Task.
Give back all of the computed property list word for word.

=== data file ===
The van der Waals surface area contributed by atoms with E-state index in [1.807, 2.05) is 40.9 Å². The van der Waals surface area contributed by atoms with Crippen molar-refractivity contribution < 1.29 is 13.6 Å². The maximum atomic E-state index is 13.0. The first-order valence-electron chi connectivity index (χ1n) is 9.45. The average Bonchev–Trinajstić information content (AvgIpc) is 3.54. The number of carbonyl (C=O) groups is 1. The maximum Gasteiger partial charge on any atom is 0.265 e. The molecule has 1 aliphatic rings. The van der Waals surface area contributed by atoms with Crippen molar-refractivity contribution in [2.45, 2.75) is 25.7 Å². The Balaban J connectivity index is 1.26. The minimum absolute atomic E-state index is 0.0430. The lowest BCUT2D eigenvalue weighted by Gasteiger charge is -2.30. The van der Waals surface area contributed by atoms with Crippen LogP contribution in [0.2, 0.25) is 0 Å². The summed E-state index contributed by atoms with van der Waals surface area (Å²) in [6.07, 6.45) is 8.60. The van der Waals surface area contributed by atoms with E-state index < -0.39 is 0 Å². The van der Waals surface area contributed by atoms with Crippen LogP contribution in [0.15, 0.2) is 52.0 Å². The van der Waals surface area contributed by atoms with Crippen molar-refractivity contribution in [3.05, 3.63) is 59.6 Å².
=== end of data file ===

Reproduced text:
The van der Waals surface area contributed by atoms with E-state index in [1.807, 2.05) is 40.9 Å². The van der Waals surface area contributed by atoms with Crippen molar-refractivity contribution < 1.29 is 13.6 Å². The maximum atomic E-state index is 13.0. The first-order valence-electron chi connectivity index (χ1n) is 9.45. The average Bonchev–Trinajstić information content (AvgIpc) is 3.54. The number of carbonyl (C=O) groups is 1. The maximum Gasteiger partial charge on any atom is 0.265 e. The molecule has 1 aliphatic rings. The van der Waals surface area contributed by atoms with Crippen molar-refractivity contribution in [2.45, 2.75) is 25.7 Å². The Balaban J connectivity index is 1.26. The minimum absolute atomic E-state index is 0.0430. The lowest BCUT2D eigenvalue weighted by Gasteiger charge is -2.30. The van der Waals surface area contributed by atoms with Crippen LogP contribution in [0.2, 0.25) is 0 Å². The summed E-state index contributed by atoms with van der Waals surface area (Å²) in [6.07, 6.45) is 8.60. The van der Waals surface area contributed by atoms with E-state index < -0.39 is 0 Å². The van der Waals surface area contributed by atoms with Crippen LogP contribution in [0.15, 0.2) is 52.0 Å². The van der Waals surface area contributed by atoms with Crippen molar-refractivity contribution in [3.05, 3.63) is 59.6 Å².